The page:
Posted: 17 Jan. 2019 05 min. read

Deloitte and CanTeen count the real cost of cancer in young people

Economy of cancer in young Australians

Each year in Australia, more than 1,000 Adolescents and Young Adults (AYAs) receive a cancer diagnosis.

In 2016, Deloitte Access Economics worked on a low bono project for CanTeen to calculate the cost to the economy of cancer in young Australians.

For those diagnosed each year, it was estimated to be $1.4 billion – or $1.3 million per person over a lifetime. In December 2018, Deloitte’s findings were presented to the Third Global Adolescent and Young Adult Cancer Congress in Sydney.

CanTeen Board Deputy Chair & Young person living with Cancer Joey Lynch said young people with cancer aged between 15 and 25 have their own specific needs and issues. “I’ve been forced to drop out of education, I’ve missed several years of work,” he said. “Nobody expects to have cancer, nobody asks to have cancer”.

It’s been a heartening lesson for me that there is such an awareness of this issue now around the world. And I am so thankful for that,” Joey said.

CanTeen’s CEO, Peter Orchard, said Deloitte’s research had been “incredibly important” in helping to convince governments to fund clinical trials and to provide better services for young people affected by cancer.

Presenting the research at the Congress, Deloitte Partner Lynne Pezzullo said it “shows policy makers the magnitude of the problem for young people and their families.”

The Deloitte report said: “Cancer in adolescents and young adults (AYAs) places a significant burden on the person with cancer, their carers and the economy. Along with the pain and suffering of living with cancer, AYAs with cancer incur expenses to treat their cancer, forfeit income when they are unable to work, have diminished employment opportunities over the rest of their life, often rely on welfare payments, and in the worst cases will die prematurely as a result of cancer. Their primary carers, often their parents, will also experience a significant caring burden.”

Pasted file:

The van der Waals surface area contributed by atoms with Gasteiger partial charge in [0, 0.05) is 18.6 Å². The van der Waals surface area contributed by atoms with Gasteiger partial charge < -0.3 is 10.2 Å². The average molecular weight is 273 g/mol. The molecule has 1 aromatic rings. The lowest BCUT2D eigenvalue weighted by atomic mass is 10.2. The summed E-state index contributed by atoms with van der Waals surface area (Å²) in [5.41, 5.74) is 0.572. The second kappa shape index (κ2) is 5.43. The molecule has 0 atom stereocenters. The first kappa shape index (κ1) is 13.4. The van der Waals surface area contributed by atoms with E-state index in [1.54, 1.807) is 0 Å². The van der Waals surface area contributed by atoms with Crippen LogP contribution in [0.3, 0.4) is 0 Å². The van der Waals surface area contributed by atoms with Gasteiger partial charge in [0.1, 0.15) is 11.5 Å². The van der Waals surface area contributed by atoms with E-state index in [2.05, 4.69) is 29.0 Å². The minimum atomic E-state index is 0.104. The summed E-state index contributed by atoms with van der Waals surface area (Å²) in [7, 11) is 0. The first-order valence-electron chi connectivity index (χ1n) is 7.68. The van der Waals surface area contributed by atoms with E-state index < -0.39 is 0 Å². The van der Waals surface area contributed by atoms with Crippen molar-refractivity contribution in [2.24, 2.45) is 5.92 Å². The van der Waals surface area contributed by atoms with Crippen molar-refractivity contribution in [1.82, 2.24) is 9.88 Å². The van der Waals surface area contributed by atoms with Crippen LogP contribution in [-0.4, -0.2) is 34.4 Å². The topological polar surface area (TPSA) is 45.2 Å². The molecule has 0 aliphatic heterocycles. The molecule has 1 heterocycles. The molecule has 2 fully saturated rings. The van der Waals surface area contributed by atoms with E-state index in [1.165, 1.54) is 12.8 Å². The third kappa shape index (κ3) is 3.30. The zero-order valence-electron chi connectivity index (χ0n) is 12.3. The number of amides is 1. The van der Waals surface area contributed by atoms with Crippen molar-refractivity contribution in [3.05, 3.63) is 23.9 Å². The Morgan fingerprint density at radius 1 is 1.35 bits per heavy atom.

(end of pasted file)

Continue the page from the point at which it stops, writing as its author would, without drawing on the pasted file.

CanTeen’s Peter Orchard said the Deloitte research had attracted significant interest internationally. “What’s really interesting is other countries are talking to us about the (Deloitte) report and saying, ‘Wow, we need that right here in our country,’ so, huge benefit to us.”


More about the authors

Gerry Wilde

Gerry Wilde

Director, Responsible Business

Gerry has been leading Deloitte Australia’s Responsible Business team and The Deloitte Foundation since 2015 and is shaping the firm's strategy to be a leading corporate citizen and to make a 'profit with purpose'. Gerry navigated towards this role after 8 years of strategy and operations consulting at Deloitte. Through The Deloitte Foundation and the Responsible Business team, Gerry manages Deloitte Australia's pro bono, skilled volunteering, workplace giving and environmental programs.

Robert Collie

Robert Collie

Partner, Audit & Assurance

Appointed Chair of The Deloitte Foundation in 2019, Rob is passionate about our purpose agenda and has worked extensively with not for profit and for purpose entities throughout his career.